One of the things that has always infuriated me are people who haven’t read, seen, or heard something, yet declare it to be rubbish. “I haven’t heard the album yet but I think it should be banned … yeah, I’ve not read the book but no way should it win the Booker prize … I’ve not seen that film but I know its complete shite”. If you’ve seen a film, you can have an opinion on it; if you haven’t, keep your mouth shut until you have.
I suspect the job of President of the United States is a busy one. With a country of 323million people to look after there isn’t time for frivolous things like updating your Twitter feed or watching films. That doesn’t stop the current President declaring the recent Best Picture Oscar winner Parasite (2019) to be an unworthy watch though. At a recent Trump rally the President bemoaned Parasite’s win before asking “Was it good? I don’t know”. Surely, if he’d seen it he’d know? Surely to declare it unworthy of the Best Picture award he’d had to have watched the thing?
It quickly became clear he hadn’t seen it. But why let the content of a film decide whether said film is any good when you can simply judge it by the people who made it. Parasite was made by a country Trump doesn’t like and thus made by people Trump doesn’t like; hence the film must be shit. I’m not sure when liking the people who made a movie became a marker for its quality. I think Harvey Weinstein is a despicable excuse for a human being but I don’t think the movies Miraxmax have made are rubbish; quite the contrary.
Trump went on to reveal that he’d like to dismiss seventy years of brilliant cinema and go back to the days of Gone With The Wind (1939) and Sunset Boulevard (1950). I guess no Koreans were involved in making those films, though Sunset Boulevard director Billy Wilder was born in Sucha (then Austria-Hungary, now Poland), so I’m guessing that’s not American enough for Trump either. Removing any film that has the insidious touch of foreign hands would leave the Oscars with few if any films to celebrate …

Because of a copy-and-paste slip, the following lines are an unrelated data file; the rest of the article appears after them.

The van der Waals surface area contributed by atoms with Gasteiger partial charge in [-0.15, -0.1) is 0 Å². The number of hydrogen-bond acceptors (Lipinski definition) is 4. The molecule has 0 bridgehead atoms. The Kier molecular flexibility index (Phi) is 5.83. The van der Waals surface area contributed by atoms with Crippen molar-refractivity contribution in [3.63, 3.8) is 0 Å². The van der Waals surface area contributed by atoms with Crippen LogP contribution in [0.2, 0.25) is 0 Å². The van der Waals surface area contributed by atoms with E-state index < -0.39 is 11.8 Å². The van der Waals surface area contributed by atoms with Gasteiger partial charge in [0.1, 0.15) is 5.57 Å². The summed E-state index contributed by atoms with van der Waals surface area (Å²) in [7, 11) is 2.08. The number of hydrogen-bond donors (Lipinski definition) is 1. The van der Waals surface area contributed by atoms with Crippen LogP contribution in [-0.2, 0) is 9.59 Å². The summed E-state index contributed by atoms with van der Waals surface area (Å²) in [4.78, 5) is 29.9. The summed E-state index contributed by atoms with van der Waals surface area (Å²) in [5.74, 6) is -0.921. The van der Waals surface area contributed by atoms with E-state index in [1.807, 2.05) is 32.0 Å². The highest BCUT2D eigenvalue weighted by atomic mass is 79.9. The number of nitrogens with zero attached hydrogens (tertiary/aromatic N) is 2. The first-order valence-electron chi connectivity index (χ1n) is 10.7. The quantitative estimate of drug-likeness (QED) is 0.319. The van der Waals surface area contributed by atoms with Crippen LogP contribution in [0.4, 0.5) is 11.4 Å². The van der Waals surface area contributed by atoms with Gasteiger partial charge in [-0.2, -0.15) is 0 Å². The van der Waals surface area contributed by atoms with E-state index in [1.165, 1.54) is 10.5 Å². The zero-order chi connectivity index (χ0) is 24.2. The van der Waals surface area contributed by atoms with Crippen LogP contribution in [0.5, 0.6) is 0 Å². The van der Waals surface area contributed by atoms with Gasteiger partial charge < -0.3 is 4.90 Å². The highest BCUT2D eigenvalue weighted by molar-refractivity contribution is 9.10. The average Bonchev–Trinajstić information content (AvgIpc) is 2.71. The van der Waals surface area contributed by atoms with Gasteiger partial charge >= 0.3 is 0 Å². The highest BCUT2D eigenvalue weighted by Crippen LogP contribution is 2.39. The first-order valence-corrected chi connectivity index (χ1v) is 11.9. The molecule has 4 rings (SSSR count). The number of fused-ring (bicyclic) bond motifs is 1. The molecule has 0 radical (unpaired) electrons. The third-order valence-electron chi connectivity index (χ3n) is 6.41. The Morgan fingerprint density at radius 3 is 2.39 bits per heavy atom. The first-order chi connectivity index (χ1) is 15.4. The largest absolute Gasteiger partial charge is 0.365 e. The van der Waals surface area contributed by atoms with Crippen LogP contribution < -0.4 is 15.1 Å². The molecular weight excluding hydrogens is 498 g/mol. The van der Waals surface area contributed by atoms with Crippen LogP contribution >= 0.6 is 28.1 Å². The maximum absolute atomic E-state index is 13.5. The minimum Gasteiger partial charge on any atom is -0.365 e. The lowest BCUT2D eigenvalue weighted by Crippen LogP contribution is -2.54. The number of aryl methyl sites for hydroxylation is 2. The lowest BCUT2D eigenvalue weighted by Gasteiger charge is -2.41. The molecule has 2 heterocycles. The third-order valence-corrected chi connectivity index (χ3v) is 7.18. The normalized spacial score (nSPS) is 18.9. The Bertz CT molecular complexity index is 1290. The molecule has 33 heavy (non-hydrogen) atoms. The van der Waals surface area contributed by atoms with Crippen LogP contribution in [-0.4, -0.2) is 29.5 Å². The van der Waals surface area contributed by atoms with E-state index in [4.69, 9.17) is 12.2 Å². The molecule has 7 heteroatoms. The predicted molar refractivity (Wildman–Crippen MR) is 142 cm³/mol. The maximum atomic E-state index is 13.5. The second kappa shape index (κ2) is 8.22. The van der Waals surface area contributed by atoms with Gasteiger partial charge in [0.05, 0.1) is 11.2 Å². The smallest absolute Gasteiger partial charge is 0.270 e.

… bye-bye Blade Runner (1982) and Gladiator (1979), farewell Gravity (2013), get lost The Terminator (1984) and Aliens (1986), so long Crouching Tiger Hidden Dragon (2000), nice knowing you Birdman (2014) and The Revenant (2015), on your bike The Adventures of Robin Hood (1938) and Casablanca (1942), au revoir Lawrence of Arabia (1962) and Dr Zhivago (1965), guten tag One Flew Over The Cuckoo’s Nest (1975), do one Ringu (1998), see you later A Streetcar Named Desire (1951) and On the Waterfront (1954), jog on Mr Smith Goes To Washington (1939) and It’s A Wonderful Life (1946), see you later Double Indemnity (1944) and Some Like It Hot (1959), shuffle off The Gold Rush (1925) and The Great Dictator (1940), scram North By Northwest (1959) and Psycho (1960), be gone The Dark Knight (2008) and Inception (2010), sayonara Trainspotting (1996), adios Skyfall (2012), ciao Midnight Cowboy (1969), cheerio Pan’s Labyrinth (2006), ta-ta Sicario (2015), bye fa noo Braveheart (1995), fly you fool Lord of the Rings (2001 to 2003), and rack off Mad Max (1979 to 2015).
Perhaps Trump wants a truly American only Oscar ceremony, in which case we better see if the Navajo and Sioux tribes have made any decent films of late. I suspect they’re busy trying to get their stolen lands back and trying to get justice for their murdered kin. Martin Scorsese’s next film, Killers Of The Flower Moon, looks to pull at that thread. I doubt Trump will like that film either; Scorsese is a suspiciously Italian sounding name.
The misconception here is that the Academy Awards are an American awards show for American made films only; they aren’t and they never have been. The very first awards ceremony saw the Academy hand Oscars to German filmmaker F.W. Murnau, to Russian born Lewis Milestone, to the Swiss Emil Jennings, to the Irish Benjamin Glazer, to the English Charles Rosher, and to the Indian Roy Pomeroy. That was over half the awards they gave out.
But Trump doesn’t know this and he’s clearly too lazy to do five minutes of research to find this out. So I resort to what I tell any blowhard who starts ranting on about a subject they have no knowledge of but think they’re an expert on; please shut one’s pie hole and fornicate away. Fortunately, Parasite distributer Neon tweeted a much more eloquent response to the bashing of their subtitled film by President Trump, "Understandable. He can't read".